We went to take the brewery tour and found so much more! Yes, the tour was interesting and we got a glass (plastic cup) of fresh beer (really fresh!) at the end. We walked through the bottling, labeling, capping, etc facility, but it wasn’t running – big disappointment. More interesting was the Czech-Irish accent of our guide. And this good sport in the tasting room.
As for the “so much more” we found an old square and ornate architecture, another bell tower to climb, and a city that maybe, just maybe, may be the European home base for a period of time we’ve been bandying about for a while now. It’s certainly affordable; not too big; on main train lines and bus routes; has a really fine feel about it. Of course, Ed reminds me that this is the third or fourth time I’ve said that about a city. But this time I mean it.
In our short time there, about 8 hours, we also found two city parks, one of which has a trail along the river. Interestingly, few retail shops were open on a Saturday. Plenty of cafés. On the brew tour we heard of a good Czech restaurant to try, from a local, Masné Kramé. It was crowded, with lots of reserved tables, (discovered this by sitting at one) but by rearranging a few tables and chairs, they found us a place. We both ordered from the specials of the day menu: venison meet balls on a skewer with mushrooms and a rich sauce for me and fried boar with almonds in a plum sauce for Ed. He made the better choice, though both were delicious. For dessert – walnut palačinky (crêpes, but they call ’em pancakes) filled with plum sauce and pistachio ice cream on the side. A little pear eau de vie to complete the meal and off we trundled for a night walk around Budejovice.
Like many people I know, I have concerns about the power Google has over access to information. However when they have technical innovations like “Translate” they will continue to have adherents. Check out these two photos to see how much more accessible are the signs and posters in the native tongues.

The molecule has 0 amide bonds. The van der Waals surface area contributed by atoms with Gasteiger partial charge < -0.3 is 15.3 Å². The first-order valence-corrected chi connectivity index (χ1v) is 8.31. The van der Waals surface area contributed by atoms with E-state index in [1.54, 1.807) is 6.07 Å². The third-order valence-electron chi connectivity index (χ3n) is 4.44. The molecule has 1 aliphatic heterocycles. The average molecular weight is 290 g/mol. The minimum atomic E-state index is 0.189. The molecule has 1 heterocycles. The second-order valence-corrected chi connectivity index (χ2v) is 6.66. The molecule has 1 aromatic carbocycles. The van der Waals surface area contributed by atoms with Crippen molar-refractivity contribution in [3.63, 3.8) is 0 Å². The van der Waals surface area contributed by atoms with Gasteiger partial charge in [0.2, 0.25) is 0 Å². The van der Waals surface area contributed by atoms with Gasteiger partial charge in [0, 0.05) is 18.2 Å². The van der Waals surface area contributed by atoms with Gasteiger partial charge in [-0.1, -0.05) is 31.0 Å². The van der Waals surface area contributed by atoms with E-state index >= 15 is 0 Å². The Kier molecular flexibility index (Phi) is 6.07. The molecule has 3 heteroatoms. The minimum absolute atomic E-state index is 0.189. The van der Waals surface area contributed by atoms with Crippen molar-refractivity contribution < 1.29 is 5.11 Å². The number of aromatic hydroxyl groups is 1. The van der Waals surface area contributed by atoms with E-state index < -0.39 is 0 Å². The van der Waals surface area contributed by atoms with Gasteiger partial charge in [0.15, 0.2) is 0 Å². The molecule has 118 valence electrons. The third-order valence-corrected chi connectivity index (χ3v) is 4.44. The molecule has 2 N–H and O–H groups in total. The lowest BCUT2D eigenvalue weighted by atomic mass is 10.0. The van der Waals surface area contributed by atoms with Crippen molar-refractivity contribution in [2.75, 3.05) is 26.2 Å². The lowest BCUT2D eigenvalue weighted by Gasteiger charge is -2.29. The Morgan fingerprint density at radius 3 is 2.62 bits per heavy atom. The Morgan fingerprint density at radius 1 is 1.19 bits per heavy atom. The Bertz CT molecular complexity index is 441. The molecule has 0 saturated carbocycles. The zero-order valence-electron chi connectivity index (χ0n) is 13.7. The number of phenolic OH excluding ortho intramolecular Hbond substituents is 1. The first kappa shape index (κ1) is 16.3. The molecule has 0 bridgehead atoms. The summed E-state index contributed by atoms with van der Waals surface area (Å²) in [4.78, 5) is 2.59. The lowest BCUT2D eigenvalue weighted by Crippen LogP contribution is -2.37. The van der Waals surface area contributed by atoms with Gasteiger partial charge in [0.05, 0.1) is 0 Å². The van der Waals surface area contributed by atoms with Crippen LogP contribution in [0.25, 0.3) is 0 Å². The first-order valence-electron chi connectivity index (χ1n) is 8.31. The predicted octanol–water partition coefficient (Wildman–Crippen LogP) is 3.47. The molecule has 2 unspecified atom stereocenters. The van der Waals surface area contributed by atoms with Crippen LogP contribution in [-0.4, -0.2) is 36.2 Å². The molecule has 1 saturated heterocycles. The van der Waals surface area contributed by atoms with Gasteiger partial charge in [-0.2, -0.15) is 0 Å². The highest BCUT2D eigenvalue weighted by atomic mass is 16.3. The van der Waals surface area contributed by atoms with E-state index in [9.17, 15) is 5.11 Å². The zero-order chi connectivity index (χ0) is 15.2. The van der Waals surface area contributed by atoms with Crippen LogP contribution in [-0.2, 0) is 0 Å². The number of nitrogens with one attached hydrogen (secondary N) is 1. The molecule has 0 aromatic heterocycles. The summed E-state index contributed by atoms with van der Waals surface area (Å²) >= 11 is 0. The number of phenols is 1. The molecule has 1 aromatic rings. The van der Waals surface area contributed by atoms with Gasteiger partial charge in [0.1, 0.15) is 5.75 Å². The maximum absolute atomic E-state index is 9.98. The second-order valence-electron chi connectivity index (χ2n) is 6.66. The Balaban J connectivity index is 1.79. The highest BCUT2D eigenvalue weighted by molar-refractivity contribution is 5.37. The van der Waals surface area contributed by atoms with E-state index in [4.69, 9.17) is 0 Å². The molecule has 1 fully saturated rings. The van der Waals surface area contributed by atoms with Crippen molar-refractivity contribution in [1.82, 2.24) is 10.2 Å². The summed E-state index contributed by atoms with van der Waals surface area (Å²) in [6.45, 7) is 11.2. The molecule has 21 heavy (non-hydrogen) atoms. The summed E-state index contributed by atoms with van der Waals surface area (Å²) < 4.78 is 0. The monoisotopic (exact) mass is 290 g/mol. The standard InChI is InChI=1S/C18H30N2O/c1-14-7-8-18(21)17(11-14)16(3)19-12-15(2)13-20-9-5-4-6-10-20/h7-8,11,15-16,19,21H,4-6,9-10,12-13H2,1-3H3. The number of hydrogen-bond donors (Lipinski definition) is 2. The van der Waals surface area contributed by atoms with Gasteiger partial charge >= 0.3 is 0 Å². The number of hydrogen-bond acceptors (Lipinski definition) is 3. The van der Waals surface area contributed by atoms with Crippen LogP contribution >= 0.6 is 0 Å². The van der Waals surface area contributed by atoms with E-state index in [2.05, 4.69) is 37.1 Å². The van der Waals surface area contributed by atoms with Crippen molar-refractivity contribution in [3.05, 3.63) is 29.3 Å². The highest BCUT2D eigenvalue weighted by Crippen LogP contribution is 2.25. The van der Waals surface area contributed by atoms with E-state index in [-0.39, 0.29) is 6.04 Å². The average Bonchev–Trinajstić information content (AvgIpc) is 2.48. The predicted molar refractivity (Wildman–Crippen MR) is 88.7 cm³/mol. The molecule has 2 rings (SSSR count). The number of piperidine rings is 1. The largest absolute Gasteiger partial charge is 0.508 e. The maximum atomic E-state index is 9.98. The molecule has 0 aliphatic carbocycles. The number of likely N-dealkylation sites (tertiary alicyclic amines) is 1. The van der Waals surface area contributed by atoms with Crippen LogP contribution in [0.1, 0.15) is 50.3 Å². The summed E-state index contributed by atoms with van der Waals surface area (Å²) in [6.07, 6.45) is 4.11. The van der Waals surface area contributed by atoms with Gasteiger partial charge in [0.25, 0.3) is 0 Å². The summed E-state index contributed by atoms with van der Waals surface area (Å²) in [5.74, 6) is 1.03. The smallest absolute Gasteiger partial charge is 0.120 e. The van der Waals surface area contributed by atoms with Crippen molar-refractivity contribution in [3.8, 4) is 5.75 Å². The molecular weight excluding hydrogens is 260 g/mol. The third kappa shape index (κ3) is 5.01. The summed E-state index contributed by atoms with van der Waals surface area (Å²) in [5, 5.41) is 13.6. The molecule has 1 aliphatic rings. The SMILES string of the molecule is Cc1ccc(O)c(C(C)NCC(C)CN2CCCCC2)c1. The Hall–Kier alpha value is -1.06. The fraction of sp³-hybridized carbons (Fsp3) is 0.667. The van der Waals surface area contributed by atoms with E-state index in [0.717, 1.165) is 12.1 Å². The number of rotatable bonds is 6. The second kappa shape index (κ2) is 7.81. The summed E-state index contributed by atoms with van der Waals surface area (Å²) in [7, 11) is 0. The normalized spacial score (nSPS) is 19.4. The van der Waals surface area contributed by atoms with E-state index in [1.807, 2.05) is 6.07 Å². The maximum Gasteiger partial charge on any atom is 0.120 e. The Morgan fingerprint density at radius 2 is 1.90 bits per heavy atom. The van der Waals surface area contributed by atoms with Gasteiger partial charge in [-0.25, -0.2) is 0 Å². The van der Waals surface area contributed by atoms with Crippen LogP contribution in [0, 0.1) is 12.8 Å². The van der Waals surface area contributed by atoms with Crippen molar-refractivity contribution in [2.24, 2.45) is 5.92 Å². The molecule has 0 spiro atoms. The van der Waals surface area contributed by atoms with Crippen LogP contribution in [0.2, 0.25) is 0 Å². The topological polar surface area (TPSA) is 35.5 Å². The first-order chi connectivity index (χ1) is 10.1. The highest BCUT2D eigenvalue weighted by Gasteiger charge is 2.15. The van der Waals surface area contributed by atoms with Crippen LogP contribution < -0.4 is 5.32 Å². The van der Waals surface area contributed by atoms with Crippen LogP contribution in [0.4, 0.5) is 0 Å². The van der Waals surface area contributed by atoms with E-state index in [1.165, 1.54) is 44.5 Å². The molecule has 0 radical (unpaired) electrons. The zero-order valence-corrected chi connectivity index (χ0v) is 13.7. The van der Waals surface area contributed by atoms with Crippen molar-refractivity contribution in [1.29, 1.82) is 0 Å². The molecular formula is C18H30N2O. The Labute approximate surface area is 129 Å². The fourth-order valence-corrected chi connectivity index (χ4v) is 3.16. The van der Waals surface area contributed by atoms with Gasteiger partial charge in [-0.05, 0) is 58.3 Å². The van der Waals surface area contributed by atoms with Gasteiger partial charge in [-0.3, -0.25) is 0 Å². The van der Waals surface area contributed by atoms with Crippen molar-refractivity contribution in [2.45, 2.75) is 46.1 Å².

This works well for signs, monuments, menus, and instructions that are helpful to understand when traveling.
We are here on the shoulder of the shoulder season. It’s so quiet, minimal tour groups, many pensiones closed already for the season. Restaurants have few people for the most part. When dinner time rolled around, after a steep climb up to Our Lady of Sorrows Chapel (more on that later), we strolled around determined to find a place with energy. We were rewarded with The Gypsy Bar.
The light lager was a perfect accompaniment to the salty smoked ham, cabbage, and potato pancakes. A traditional Czech meal for sure.
After that gut buster of a meal, a post dinner perambulation was definitely in order. Česky Krumlov is beautiful at night.
We returned to Split for 4 nights, 3 days, arriving late on the 7th October, a Friday. Saturday found us in Trogir, a tiny island a 45 minute plush bus ride away – getting there. We enjoyed wandering the many narrow streets, finding charming courtyards, a church (and another bell tower to climb!), a fort, and a youth fútbol game. The game was sparsely, but enthusiastically attended, the chants and cheers rousing! The bus ride on the return was a different matter as we found ourselves on the local stopping every ten feet. Unlike the buses in Albuquerque this one was well used!
At some point I decided I wanted to attend mass at St. Dominus Cathedral, the one that was originally Diocletian’s mausoleum. Ed decided to join me. We put on our Sunday best for the event. Most people were casually dressed, though one woman was outfitted head to toe in an acqua color ensemble, with a hat that you might have found adorning the head of Queen Elizabeth.
Raised Catholic, but not attending mass for the past 45+ years I noticed that I could tell the prayers being recited by the rhythms, by the actions accompanying them. The format was so familiar. There was genuine warmth in the smiles and eyes of those greeted during the handshake of peace.
And then it was time to hit the beach! It was a perfect day – not too hot, a gentle breeze, the water cool and deliciously clear.
Marjan Park and Bene Beach
Marjan Park is on a peninsula of land jutting into the Adriatic. It’s known as the lungs of the city. It is lush and steep and has many informative plaques along it’s many paths. We walked 12 miles on Monday exploring and making our way to and back from Bene Beach (my least favorite of the 5 beaches on the Dalmatia Coast we went to.)
This wall is noted on the park map for rock climbing. We felt fortunate to witness some action.
Another magical moment:
And then, suddenly, it was time to say goodbye to Split. And hello again to Zagreb. It’s a good feeling to return to a foreign city and have it not be foreign.